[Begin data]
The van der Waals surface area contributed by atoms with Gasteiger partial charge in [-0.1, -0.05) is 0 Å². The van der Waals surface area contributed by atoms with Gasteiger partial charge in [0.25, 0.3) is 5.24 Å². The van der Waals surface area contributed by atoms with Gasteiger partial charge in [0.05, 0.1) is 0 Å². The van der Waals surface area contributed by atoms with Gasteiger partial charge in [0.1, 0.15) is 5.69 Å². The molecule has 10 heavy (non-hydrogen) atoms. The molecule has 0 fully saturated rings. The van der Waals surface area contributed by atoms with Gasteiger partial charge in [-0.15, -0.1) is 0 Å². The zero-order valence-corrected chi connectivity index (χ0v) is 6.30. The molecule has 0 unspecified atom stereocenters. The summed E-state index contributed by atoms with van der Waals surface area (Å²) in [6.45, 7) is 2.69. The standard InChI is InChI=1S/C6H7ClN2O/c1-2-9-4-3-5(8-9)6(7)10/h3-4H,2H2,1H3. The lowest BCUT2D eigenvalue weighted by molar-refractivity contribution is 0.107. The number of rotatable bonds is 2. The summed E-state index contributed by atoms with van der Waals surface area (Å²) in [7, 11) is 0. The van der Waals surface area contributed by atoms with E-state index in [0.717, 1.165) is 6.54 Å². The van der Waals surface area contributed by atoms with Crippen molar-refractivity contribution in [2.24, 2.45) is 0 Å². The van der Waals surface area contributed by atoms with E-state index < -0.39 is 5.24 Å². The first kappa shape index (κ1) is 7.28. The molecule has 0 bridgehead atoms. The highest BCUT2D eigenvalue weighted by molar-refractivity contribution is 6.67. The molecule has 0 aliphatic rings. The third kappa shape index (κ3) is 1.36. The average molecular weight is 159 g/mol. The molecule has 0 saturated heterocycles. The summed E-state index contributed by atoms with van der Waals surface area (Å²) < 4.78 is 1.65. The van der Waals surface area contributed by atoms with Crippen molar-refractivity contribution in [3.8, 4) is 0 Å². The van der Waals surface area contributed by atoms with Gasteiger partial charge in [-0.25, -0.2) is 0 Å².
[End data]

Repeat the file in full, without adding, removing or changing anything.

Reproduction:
The van der Waals surface area contributed by atoms with Gasteiger partial charge in [-0.1, -0.05) is 0 Å². The van der Waals surface area contributed by atoms with Gasteiger partial charge in [0.25, 0.3) is 5.24 Å². The van der Waals surface area contributed by atoms with Gasteiger partial charge in [0.05, 0.1) is 0 Å². The van der Waals surface area contributed by atoms with Gasteiger partial charge in [0.1, 0.15) is 5.69 Å². The molecule has 10 heavy (non-hydrogen) atoms. The molecule has 0 fully saturated rings. The van der Waals surface area contributed by atoms with Gasteiger partial charge in [-0.15, -0.1) is 0 Å². The zero-order valence-corrected chi connectivity index (χ0v) is 6.30. The molecule has 0 unspecified atom stereocenters. The summed E-state index contributed by atoms with van der Waals surface area (Å²) in [6.45, 7) is 2.69. The standard InChI is InChI=1S/C6H7ClN2O/c1-2-9-4-3-5(8-9)6(7)10/h3-4H,2H2,1H3. The lowest BCUT2D eigenvalue weighted by molar-refractivity contribution is 0.107. The number of rotatable bonds is 2. The summed E-state index contributed by atoms with van der Waals surface area (Å²) in [7, 11) is 0. The van der Waals surface area contributed by atoms with E-state index in [0.717, 1.165) is 6.54 Å². The van der Waals surface area contributed by atoms with Crippen molar-refractivity contribution in [2.24, 2.45) is 0 Å². The van der Waals surface area contributed by atoms with E-state index < -0.39 is 5.24 Å². The first kappa shape index (κ1) is 7.28. The molecule has 0 bridgehead atoms. The highest BCUT2D eigenvalue weighted by molar-refractivity contribution is 6.67. The molecule has 0 aliphatic rings. The third kappa shape index (κ3) is 1.36. The average molecular weight is 159 g/mol. The molecule has 0 saturated heterocycles. The summed E-state index contributed by atoms with van der Waals surface area (Å²) < 4.78 is 1.65. The van der Waals surface area contributed by atoms with Crippen molar-refractivity contribution in [3.8, 4) is 0 Å². The van der Waals surface area contributed by atoms with Gasteiger partial charge in [-0.25, -0.2) is 0 Å².